Monday, April 15, 2024

Why Marijuana Smells Skunky

It is the telltale sign someone is having fun. Whether walking down the street or stepping into a crowd, you know exactly what is going on. Marijuana has a distinctive oder to clue you in when fun is going on.  But as cannabis goes mainstream and becomes legal, the smell is increasing fading. Here is why marijuana smells skunky and why is it disappearing.

RELATED: The Most Popular Marijuana Flavors

Smoking weed was the original way to consume.  But today, thanks to data from BDSA, we know most newer and younger partakers use vapes or gummies to enjoy the benefits.  The aroma is less prevalent, but it still as potent. Smoking still produces the smell, but why does some weed reek of skunk or dirty socks and other times it has the aroma of lemons or pine? The answer is terpenes.

Photo by Alina Rosanova/Getty Images

Terpenes are essential oils providing the fragrance in foods and herbs. When you take a whiff of basil, for example, what you are smelling are the terpenes. Cannabis strains also have unique terpenes producing the aroma. Some strains smell lemony (limonene) or spicy (caryophyllene) or floral (linalool) or piney (alpha-pinene).

Terpenes not only provide the smell, they have essential therapeutic benefits, as well. Some of the most prevalent terpenes and their medicinal value:

  • Alpha-pinene (essential pine oil), the most common terpene in the plant world and one often found in cannabis, is a bronchodilator potentially helpful for asthmatics. Pinene also promotes alertness and memory retention by inhibiting the metabolic breakdown of acetylcholinesterase, a neurotransmitter in the brain stimulates these cognitive effects.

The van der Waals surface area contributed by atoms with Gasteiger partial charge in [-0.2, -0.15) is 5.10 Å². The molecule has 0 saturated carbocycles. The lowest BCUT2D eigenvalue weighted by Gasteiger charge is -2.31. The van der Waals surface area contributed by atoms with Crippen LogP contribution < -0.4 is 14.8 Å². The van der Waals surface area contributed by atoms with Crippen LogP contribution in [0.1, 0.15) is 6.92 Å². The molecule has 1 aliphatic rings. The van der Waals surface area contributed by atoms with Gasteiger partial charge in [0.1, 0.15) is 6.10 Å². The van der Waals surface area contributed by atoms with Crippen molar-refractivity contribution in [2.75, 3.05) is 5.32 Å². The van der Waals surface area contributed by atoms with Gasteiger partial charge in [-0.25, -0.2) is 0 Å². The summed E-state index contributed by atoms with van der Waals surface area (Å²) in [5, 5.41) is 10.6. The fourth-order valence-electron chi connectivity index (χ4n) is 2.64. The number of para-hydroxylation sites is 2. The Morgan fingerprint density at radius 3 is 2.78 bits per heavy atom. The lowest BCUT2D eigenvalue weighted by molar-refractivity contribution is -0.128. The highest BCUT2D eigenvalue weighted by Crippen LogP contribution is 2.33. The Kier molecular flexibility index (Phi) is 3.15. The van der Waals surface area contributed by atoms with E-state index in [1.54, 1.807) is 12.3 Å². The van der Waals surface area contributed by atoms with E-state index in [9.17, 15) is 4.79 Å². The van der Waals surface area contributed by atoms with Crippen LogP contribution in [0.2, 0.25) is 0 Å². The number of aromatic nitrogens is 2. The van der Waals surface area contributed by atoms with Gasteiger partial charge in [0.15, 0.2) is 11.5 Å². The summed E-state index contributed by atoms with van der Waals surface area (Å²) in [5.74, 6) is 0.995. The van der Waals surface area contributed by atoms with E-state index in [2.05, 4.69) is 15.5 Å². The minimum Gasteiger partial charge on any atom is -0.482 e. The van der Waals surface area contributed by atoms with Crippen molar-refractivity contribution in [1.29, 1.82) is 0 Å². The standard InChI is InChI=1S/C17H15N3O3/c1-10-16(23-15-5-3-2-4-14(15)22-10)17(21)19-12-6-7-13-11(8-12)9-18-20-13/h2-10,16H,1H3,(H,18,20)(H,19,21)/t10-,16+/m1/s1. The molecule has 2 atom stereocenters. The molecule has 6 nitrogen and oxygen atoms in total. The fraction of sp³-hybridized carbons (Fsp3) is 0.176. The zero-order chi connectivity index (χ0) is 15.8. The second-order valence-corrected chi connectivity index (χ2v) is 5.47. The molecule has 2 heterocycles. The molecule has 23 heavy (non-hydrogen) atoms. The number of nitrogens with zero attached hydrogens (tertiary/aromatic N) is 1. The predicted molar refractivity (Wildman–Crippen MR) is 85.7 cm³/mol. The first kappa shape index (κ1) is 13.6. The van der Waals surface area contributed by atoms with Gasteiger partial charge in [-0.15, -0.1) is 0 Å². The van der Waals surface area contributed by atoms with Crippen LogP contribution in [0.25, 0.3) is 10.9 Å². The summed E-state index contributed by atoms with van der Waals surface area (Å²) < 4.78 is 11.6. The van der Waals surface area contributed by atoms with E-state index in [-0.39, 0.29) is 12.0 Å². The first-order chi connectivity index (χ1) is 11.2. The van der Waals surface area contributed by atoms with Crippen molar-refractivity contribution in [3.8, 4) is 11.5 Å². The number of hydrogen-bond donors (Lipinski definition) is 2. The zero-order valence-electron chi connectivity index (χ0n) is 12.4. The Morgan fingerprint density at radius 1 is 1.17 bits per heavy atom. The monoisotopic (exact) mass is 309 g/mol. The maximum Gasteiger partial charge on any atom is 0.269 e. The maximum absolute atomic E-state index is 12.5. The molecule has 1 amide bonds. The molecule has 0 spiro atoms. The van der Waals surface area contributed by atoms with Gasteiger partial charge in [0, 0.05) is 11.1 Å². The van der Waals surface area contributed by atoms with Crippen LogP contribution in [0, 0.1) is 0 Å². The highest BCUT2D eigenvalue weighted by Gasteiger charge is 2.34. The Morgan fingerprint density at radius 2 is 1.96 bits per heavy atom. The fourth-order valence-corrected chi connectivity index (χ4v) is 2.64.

• Myrcene, another terpene present in numerous cannabis varietals, is a sedative, a muscle relaxant, a hypnotic, an analgesic (painkiller) and an anti-inflammatory compound. This musky terpene contributes mightily to the infamous “couch-lock” experience and is the one which gives off the skunky aroma.
  • Limonene, a major terpene in citrus as well as in cannabis, has been used clinically to dissolve gallstones, improve mood and relieve heartburn and gastrointestinal reflux. Limonene, an anticonvulsant, has been shown to destroy breast-cancer cells in lab experiments, and its powerful antimicrobial action can kill pathogenic bacteria.
  • Linalool, a terpenoid prominent in lavender as well as in some cannabis strains, is an anxiolytic compound which counters anxiety and mediates stress. In addition, linalool is a strong anticonvulsant, and it also amplifies serotonin-receptor transmission, conferring an antidepressant effect. Applied topically, linalool can heal acne and skin burns without scarring.

RELATED: How To Be Discreet When Using Weed

  • Beta-caryophyllene is a sesquiterpene found in the essential oils of black pepper, oregano and other edible herbs, as well as in cannabis and many green, leafy vegetables. It is gastro-protective, good for treating certain ulcers, and shows great promise as a therapeutic compound for inflammatory conditions and autoimmune disorders because of its ability to bind directly to the peripheral cannabinoid receptor known as CB2.

And now you know why marijuana smells skunky.

MUST READ

The 4 Things To Avoid In Your Coffee

For the majority of people, they can't imagine mornings without it.  But here are the 4 things to avoid in your coffee. 

MORE BY THIS AUTHOR

What Is Ice Water Extraction And Some DIY Tips

Extraction using ice water is easy, simple, and can be done comfortably at home.

Don't Miss Your Weekly Dose of The Fresh Toast.

Stay informed with exclusive news briefs delivered directly to your inbox every Friday.

We respect your privacy. Unsubscribe anytime.